Microsoft – Software and Development

Digital Archives Hardware

Archival software and file format standards




PDF/A (Used by the Federal Courts)

XML and interoperability)

DoD 5015.2-STD compliant system

Nebraska State Records Guidelines

Whenever possible seek the

Open, documented solution!

Remember WordStar and DBase II ???

Archival Software and File Format Standards

Metadata interoperability

Cross cultural and contextual boundaries


Interoperability & Metadata schema

Metadata & Interoperability

Interoperability and xml

Interoperability and XML

Content management

Essential to maintain control of the information explosion

Allows hard coded rules and information exchange

BUT still requires a strong knowledge, understanding and implementation of basic records management

Second Immutable Law of Digital Archiving:

“Data is Data, a Record is a Record, It is the content that drives retention, not the media”

Content Management

Public records in the digital age

DoD 5015.2-STD compliant system

Wrap original file in native format

Wrap XML copy

Apply metadata & XML for indexing, searching & retrieval

Provide chain of custody & authenticity

‘Content Management’

Content management1

Microsoft Solution

SQL Server back end

BizTalk translation utility

SSH Tectia for secure transport

Washington State Archives Case Study

‘Content Management’


Maintain Chain of Custody

In the care of trusted 3rd party

Received from trusted, known source


Data security

Encrypted SSH FTP transmission

Issue Digital Certificate

Verify IP and computer information

MD5 Hash on all original files

Copy of FTP on tape prior to ingestion

DB backups on tape

Record Level Security for confidential Info

Data Security

Record level security

Restrict records at item, field or series level

Restrict to individual, dept, office or global

Uses authenticated login to reveal fields

Anonymous users see ‘Restricted’

Record Level Security

Public records in the digital age

Deep Storage XML

Deep storage xml schema

Deep Storage XML Schema

  • Record Common

    • Who

    • What

    • When

    • Where

    • Original File

    • ‘web’ file

    • Security

    • Fixity

  • Vital Records

  • Type

  • Birth

  • Date of

  • Father, Mother

  • Hospital

Ingestion process

MUST be flexible

Microsoft BizTalk 2004

Transforms, adds metadata based on business rules

Creates ‘deep storage’ copy wrapping original file in XML, with Hash

Creates ‘web’ version of original file

Ingestion Process

Archive database

Designed around latest industry standards

Open source, non-proprietary file storage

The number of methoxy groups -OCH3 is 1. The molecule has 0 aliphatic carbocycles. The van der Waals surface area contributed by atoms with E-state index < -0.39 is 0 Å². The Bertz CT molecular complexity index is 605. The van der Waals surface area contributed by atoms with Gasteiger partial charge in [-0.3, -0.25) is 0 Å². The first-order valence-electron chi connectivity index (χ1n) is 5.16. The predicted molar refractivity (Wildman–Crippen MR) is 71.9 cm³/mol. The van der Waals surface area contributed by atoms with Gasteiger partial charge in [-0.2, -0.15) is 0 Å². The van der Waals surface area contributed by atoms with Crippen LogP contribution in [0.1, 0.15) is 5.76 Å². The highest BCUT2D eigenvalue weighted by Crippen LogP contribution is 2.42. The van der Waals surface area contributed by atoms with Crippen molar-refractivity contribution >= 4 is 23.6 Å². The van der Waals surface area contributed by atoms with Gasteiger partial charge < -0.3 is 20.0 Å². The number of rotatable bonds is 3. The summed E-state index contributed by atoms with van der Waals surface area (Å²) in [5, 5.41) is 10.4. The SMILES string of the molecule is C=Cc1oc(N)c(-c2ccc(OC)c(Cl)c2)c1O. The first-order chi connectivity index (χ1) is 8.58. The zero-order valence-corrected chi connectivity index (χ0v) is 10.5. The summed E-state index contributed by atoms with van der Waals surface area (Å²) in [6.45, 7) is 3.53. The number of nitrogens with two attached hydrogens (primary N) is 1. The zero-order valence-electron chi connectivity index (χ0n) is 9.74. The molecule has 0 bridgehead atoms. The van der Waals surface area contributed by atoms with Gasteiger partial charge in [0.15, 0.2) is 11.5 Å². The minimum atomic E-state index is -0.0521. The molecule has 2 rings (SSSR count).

Applies metadata ‘tags’ to save information about record

creator, date, agency, subject, etc.

Provides chain of custody & authenticity of record

Allow search and retrieval of archival records through a web page

Archive Database


Distributed, non-standardized environment

Limited technology expertise in some agencies

Unpredictable data growth rate

Few business models

Emerging technologies

Limited internal expertise


Management issues

Authenticity of record


File naming conventions

Corporate Culture

Start small with e-mail, web page

Use existing retention schedules


Shift AWAY from desktops…

…And move to central servers

Management Software is a must!

Privacy of sensitive data

Management Issues

Third immutable law

“Anything that you do today, will need major overhaul in two years or sooner”

Technology and industry changing at unprecedented rates… But, more records are ‘lost’ every day!

Key is to be flexible and address with systematic forethought

Third Immutable Law

How to handle records over the web

How to handle Records over the Web.

Open record

Open Record

Restricted record

Restricted Record


E commerce


Add to shopping cart

Ecommerce Functionality

Add to Shopping cart

Add to Shopping Cart

Shopping cart

Shopping Cart

Billing information

Billing Information

View and submit order

View and Submit Order

Why a digital archives

Comply with statutory & regulatory mandates.

The Law requires preservation of certain public records – it doesn’t specify whether those records are paper or electronic. All records must be given the same care.

Avoid loss of legal & historical records

As technology changes, the older media (5 ¼” floppy disks, for instance) become harder to read.

Centralize Records

Centralization means uniformity in maintenance

‘Trained professionals’ serve as caretakers

Preserve rare and ‘at-risk’ paper records

Improved access for citizens

By centralizing historical electronic records in one location, ‘one-stop shopping’ will provide the information quicker and easier

Why a Digital Archives?

The digital archives will

The Digital Archives will:

  • Preserve electronic records with long-term legal, historical and/or fiscal significance

  • Assure platform-neutral retrieval 50, 100, or more years from now

  • Provide security back-up of certain permanent electronic legal records (courts, vital records, land records, etc.)


Adam Jansen, Digital Archivist for the Washington State Archives.

Dr. Ed Papenfuse, State Archivist for the Maryland State Archives.

Andrea Falling, State Archivist for the Nebraska State Historical Society.

Cathy Danahy, Assistant Director of the Nebraska Records Management Division.